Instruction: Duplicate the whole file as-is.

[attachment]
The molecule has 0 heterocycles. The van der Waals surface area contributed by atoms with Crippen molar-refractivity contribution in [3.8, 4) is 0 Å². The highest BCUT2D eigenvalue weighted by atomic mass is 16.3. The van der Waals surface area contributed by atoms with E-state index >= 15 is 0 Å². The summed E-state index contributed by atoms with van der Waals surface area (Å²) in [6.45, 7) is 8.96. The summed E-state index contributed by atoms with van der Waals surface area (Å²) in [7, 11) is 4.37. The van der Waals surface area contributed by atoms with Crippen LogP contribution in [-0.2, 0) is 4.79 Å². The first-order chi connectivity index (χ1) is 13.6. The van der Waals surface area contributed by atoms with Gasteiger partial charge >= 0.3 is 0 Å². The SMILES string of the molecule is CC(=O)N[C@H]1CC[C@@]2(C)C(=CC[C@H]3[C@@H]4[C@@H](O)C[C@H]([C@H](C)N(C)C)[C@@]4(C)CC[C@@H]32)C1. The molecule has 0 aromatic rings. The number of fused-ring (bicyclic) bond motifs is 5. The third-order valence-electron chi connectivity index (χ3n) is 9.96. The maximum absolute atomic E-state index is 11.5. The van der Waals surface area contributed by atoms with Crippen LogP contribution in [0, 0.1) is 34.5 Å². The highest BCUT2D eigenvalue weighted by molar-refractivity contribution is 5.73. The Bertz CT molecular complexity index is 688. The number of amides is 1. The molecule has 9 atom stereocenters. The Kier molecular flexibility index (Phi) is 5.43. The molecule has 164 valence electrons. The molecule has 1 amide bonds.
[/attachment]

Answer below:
The molecule has 0 heterocycles. The van der Waals surface area contributed by atoms with Crippen molar-refractivity contribution in [3.8, 4) is 0 Å². The highest BCUT2D eigenvalue weighted by atomic mass is 16.3. The van der Waals surface area contributed by atoms with E-state index >= 15 is 0 Å². The summed E-state index contributed by atoms with van der Waals surface area (Å²) in [6.45, 7) is 8.96. The summed E-state index contributed by atoms with van der Waals surface area (Å²) in [7, 11) is 4.37. The van der Waals surface area contributed by atoms with Crippen LogP contribution in [-0.2, 0) is 4.79 Å². The first-order chi connectivity index (χ1) is 13.6. The van der Waals surface area contributed by atoms with Gasteiger partial charge >= 0.3 is 0 Å². The SMILES string of the molecule is CC(=O)N[C@H]1CC[C@@]2(C)C(=CC[C@H]3[C@@H]4[C@@H](O)C[C@H]([C@H](C)N(C)C)[C@@]4(C)CC[C@@H]32)C1. The molecule has 0 aromatic rings. The number of fused-ring (bicyclic) bond motifs is 5. The third-order valence-electron chi connectivity index (χ3n) is 9.96. The maximum absolute atomic E-state index is 11.5. The van der Waals surface area contributed by atoms with Crippen LogP contribution in [0, 0.1) is 34.5 Å². The highest BCUT2D eigenvalue weighted by molar-refractivity contribution is 5.73. The Bertz CT molecular complexity index is 688. The number of amides is 1. The molecule has 9 atom stereocenters. The Kier molecular flexibility index (Phi) is 5.43. The molecule has 164 valence electrons. The molecule has 1 amide bonds.